A little over a year after their comeback self-titled album, The Dangerous Summer are back again with their newest album, Mother Nature. The record was first teased with the release of the single “Where Were You When the Sky Opened Up” in March.
The opening track entitled “Prologue” is a recorded voice message to lead singer AJ Perdomo. This track sets the feel for the record, the need to rebuild lost connections and accept change. The transitions between “Prologue” and “Blind Ambitious” is created by a high-pitched harmonic guitar sound that acts like a nagging thought in the back of your head. A feeling that seems hard to escape. That feeling here with this record is the desire to go back to the familiar.
The record feels split into two parts. Part one focuses on themes of looking backwards while part two focuses on looking forward. These themes are split in the track “Starting Over/Slow Down”, which falls directly in the middle of the album’s track list. The song itself is two songs that together help care the theme of the record. These tracks were originally demos that as isolated tracks did not fit the vibe the band was aiming for with this record. However, when the tracks are put together into one song it shows the two sides of the record, making it a good fit to fall in the middle of the track list. A perfect centerpiece to really push the ideas and themes that flow through this record seamlessly.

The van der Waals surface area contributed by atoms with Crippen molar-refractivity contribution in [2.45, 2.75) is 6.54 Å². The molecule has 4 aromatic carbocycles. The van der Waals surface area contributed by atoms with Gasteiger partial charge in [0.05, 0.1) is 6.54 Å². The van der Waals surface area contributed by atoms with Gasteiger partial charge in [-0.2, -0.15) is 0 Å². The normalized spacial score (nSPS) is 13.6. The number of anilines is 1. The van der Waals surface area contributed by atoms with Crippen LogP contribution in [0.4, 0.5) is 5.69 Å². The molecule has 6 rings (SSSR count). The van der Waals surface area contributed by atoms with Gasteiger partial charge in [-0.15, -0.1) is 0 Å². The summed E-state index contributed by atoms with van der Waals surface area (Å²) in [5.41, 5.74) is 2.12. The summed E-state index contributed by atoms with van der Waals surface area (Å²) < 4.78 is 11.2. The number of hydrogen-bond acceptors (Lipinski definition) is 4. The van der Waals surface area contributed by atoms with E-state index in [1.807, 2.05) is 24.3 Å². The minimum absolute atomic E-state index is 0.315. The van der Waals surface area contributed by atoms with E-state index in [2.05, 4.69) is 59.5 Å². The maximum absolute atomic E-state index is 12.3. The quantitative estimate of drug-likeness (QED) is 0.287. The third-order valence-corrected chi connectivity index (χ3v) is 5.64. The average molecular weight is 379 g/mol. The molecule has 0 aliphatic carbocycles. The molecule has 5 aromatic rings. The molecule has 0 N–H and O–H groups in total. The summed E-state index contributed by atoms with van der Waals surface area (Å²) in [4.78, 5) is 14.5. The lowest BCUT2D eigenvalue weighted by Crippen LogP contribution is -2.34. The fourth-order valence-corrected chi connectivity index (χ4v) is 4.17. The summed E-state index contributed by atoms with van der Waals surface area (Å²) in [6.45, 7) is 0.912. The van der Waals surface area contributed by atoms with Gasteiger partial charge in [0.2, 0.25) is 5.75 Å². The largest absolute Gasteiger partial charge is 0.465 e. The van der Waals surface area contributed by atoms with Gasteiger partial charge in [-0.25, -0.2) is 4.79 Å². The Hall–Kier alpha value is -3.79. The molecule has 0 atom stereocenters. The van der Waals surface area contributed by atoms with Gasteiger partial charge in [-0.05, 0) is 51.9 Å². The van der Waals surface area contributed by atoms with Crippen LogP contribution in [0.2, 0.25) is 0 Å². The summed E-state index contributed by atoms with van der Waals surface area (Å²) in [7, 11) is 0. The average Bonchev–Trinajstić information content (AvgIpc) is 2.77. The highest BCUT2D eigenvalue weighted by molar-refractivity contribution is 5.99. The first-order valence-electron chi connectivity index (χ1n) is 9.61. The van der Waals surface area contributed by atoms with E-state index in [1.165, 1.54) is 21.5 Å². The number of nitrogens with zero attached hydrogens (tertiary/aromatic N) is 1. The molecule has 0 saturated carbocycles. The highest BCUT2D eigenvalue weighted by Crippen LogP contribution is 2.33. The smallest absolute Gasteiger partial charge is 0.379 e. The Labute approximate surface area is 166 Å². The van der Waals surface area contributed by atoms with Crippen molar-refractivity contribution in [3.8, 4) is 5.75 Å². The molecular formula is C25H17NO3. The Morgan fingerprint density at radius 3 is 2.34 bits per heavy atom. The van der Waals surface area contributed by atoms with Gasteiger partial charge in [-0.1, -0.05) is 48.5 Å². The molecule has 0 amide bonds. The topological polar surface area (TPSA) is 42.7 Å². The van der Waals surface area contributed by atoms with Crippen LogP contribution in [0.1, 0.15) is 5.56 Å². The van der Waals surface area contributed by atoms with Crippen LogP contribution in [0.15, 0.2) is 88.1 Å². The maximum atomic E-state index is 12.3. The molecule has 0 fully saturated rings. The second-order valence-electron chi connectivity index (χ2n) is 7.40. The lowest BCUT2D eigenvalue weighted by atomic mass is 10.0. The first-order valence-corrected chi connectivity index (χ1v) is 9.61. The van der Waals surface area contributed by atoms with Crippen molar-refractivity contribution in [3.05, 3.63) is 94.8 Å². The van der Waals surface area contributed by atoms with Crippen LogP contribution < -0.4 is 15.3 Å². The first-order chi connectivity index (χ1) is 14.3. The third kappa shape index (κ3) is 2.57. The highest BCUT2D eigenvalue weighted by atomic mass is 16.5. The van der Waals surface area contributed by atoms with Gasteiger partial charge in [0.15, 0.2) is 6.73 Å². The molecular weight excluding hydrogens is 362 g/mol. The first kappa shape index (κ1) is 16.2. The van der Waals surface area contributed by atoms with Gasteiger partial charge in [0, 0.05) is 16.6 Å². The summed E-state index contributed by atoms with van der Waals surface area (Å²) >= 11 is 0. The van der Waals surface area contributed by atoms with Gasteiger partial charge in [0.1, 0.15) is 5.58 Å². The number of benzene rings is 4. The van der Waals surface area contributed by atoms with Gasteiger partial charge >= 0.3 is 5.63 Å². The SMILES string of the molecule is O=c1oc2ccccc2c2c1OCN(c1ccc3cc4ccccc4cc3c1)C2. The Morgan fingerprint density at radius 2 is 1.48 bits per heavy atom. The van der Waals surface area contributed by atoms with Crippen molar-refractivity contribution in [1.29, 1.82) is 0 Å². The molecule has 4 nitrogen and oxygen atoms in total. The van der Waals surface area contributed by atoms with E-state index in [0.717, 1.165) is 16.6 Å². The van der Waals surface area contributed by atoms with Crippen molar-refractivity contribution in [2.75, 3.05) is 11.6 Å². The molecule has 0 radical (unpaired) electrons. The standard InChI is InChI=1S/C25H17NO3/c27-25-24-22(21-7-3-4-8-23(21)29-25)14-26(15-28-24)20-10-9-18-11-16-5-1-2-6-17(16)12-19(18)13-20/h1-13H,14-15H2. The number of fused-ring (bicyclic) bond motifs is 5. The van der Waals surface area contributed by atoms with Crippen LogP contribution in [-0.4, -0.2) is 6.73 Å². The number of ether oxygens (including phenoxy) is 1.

Through this album we see the struggles of wanting to look back and to go back to what we know but also the realization that change is a good thing.
Mother Nature has the melancholy feel heard in their self-titled record, but with a mix of sounds heard in previous records. “Virginia” resembling sounds heard on War Paint and “Violent Red” with Golden Record. This record combines what worked on the self-titled record while also making nods to the bands past work. The bands comeback in 2017 showed listeners a new side of The Dangerous Summer, but at the same time keeping true to what worked the first time. Mother Nature shows how a band can evolve after many years through Perdomo’s raw lyrics coupled with a sound that is very different from The Dangerous Summer in the days of Reach for the Sun.